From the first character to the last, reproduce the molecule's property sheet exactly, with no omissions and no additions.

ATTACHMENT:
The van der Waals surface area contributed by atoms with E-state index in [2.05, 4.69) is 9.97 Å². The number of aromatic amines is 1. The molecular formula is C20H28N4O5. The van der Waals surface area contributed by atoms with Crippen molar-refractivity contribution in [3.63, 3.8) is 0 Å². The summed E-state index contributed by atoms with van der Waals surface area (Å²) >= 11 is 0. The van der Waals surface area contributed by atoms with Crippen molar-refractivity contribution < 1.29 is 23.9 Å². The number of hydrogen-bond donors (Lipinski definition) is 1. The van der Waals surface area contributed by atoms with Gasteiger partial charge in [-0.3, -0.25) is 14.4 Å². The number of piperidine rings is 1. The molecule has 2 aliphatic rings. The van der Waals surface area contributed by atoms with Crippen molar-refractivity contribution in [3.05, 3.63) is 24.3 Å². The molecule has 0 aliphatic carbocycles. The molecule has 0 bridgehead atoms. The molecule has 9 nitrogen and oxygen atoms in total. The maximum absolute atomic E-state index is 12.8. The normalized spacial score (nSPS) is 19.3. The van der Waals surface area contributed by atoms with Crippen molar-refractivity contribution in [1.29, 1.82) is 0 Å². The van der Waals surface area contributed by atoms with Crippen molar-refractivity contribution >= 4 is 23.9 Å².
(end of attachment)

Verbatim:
The van der Waals surface area contributed by atoms with E-state index in [2.05, 4.69) is 9.97 Å². The number of aromatic amines is 1. The molecular formula is C20H28N4O5. The van der Waals surface area contributed by atoms with Crippen molar-refractivity contribution in [3.63, 3.8) is 0 Å². The summed E-state index contributed by atoms with van der Waals surface area (Å²) >= 11 is 0. The van der Waals surface area contributed by atoms with Crippen molar-refractivity contribution < 1.29 is 23.9 Å². The number of hydrogen-bond donors (Lipinski definition) is 1. The van der Waals surface area contributed by atoms with Gasteiger partial charge in [-0.3, -0.25) is 14.4 Å². The number of piperidine rings is 1. The molecule has 2 aliphatic rings. The van der Waals surface area contributed by atoms with Crippen molar-refractivity contribution in [3.05, 3.63) is 24.3 Å². The molecule has 0 aliphatic carbocycles. The molecule has 0 bridgehead atoms. The molecule has 9 nitrogen and oxygen atoms in total. The maximum absolute atomic E-state index is 12.8. The normalized spacial score (nSPS) is 19.3. The van der Waals surface area contributed by atoms with Crippen molar-refractivity contribution in [1.29, 1.82) is 0 Å². The van der Waals surface area contributed by atoms with Crippen molar-refractivity contribution >= 4 is 23.9 Å².